molasses bread

Hearty, wholesome and satisfyingly healthy, this multigrain molasses bread recipe was a staple in many pioneer kitchens and wood stoves. Made from a mix of wheat, rye, oats and corn this is a great way to introduce a variety of grains to your diet, while the iron content and deep flavor of molasses are perfect for adding some seasonal nuances and nutrients to the palate. This recipe calls for an 8-12 hour rise, so make the dough in the evening for an overnight rise, or you can make it ahead of time wrapping it airtight to keep for 3 days at room temperature or up to 2 months if frozen.

Makes 1 large loaf

Ingredients
1 ½ cups organic whole-wheat bread flour, plus more as needed
1  cup organic, unbleached white bread flour (plus more for dusting)
⅓ organic rye flour
1 cup organic oat flour
¼ cup plus 1 tablespoon organic yellow or white cornmeal, divided
1 ½ tsp sea salt
2 tsp quick-rising yeast
½ lukewarm water, plus more as needed
⅓ cup organic molasses
3 Tbsp organic coconut oil or organic butter, melted

Method
Combine the whole wheat flour, white flour, oats, cornmeal, salt an yeast in a large mixing or bread bowl. In a separate bowl whisk together the water, molasses and melted oil or butter, and then stir the mixture into the large bowl. Stir until thoroughly blended into a sticky but stiff dough, scraping down the sides of the bowl to make sure everything is well combined. If the dough is too dry, gradually add water, and if its too wet, very gradually add flour to stiffen it. Once ready, cover the bowl with plastic wrap or a damp kitchen towel secured with a large elastic band. Let rise at room temperature for 8 to 12 hours. It’s best to start the dough in the evening and let it rise overnight, or start it early in the morning and plan on baking it in the evening.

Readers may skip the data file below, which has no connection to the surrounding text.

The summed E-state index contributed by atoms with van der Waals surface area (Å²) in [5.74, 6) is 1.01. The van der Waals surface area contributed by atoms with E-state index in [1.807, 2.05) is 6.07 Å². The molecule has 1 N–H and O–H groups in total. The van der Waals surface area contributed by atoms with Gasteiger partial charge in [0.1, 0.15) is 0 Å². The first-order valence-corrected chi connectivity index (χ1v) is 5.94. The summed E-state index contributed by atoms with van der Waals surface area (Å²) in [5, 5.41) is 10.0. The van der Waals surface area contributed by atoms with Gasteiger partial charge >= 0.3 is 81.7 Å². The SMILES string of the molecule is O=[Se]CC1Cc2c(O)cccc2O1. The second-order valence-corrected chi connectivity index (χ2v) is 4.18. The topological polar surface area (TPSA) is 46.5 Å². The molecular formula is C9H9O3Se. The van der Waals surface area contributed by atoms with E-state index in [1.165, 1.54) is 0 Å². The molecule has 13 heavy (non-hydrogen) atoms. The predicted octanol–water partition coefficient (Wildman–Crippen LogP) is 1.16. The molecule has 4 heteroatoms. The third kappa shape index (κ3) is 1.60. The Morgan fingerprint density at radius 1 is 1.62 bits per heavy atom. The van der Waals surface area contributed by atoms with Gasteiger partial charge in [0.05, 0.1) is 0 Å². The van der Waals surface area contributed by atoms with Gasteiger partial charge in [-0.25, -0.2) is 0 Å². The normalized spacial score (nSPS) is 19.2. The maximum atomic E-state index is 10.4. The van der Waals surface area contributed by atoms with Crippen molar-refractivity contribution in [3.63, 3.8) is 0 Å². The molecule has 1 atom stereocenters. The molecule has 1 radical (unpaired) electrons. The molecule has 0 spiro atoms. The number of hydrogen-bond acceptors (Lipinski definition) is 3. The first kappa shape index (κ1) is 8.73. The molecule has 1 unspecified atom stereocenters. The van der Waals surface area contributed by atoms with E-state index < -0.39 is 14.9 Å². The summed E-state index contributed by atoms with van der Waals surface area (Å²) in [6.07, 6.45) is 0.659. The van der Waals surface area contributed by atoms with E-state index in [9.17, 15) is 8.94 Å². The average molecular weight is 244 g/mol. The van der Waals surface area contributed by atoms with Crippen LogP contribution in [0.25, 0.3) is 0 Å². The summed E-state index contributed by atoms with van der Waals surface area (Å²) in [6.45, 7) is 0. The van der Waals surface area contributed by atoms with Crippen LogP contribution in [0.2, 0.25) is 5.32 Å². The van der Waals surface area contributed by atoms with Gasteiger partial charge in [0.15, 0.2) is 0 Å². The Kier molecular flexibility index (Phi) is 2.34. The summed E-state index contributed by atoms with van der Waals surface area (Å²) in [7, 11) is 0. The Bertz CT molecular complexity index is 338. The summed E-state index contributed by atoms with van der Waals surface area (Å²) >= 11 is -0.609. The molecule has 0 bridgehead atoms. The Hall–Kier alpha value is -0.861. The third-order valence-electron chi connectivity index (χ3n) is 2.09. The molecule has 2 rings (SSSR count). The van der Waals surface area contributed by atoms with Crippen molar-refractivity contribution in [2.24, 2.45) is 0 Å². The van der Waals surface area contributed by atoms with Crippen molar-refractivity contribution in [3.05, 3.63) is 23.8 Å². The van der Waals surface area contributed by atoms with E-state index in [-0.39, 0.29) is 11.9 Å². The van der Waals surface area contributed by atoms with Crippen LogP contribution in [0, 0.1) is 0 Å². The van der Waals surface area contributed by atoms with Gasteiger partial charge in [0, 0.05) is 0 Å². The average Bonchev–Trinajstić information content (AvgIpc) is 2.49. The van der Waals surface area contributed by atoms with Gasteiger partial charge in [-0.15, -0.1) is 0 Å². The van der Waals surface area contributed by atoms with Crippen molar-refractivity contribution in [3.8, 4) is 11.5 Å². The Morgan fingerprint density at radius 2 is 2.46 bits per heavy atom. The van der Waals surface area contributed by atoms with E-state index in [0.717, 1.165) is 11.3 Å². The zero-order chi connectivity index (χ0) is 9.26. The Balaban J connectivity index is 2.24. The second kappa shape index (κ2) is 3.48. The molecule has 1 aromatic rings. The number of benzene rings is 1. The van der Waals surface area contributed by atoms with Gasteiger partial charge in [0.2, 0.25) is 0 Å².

Depending on whether you want to make a pan shaped loaf or a free form loaf, oil a bread pan or flat baking sheet and sprinkle cornmeal on the bottom. After the first rise  stir the dough and add a small amount of whole wheat flour to make it firmer (it should be tough to stir). Transfer the dough to the pan or baking sheet and lightly coat the top with oil or butter. Cover and let rise for 1 1/2 to 2 hours at room temperature.

Preheat the oven to 400°F about 15-20 minutes before the second rise is through. Just before placing the loaf in the oven, sprinkle a bit of white flour on top, cut 4 or 5 diagonal slits with a serrated knife and then place on the middle rack. Bake at 400°F for about 10 minutes, and then reduce the heat to 375°F. Bake for another 60-75 minutes on the lowest rack (to prevent over browning) or until a toothpick inserted in the center comes out clean. Cool in the pan on a wire rack for at least 15 minutes, and then turn the loaf onto a rack and let cool. If you slice the bread when it is still hot, it will smash down as the dough on the inside is still holding a lot of heat and finishing off its baking process. You can choose to dust a little more white flour on the loaf for presentation. Slice once cool and serve with your favorite soup, stew or salad.

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Image: Francis Storr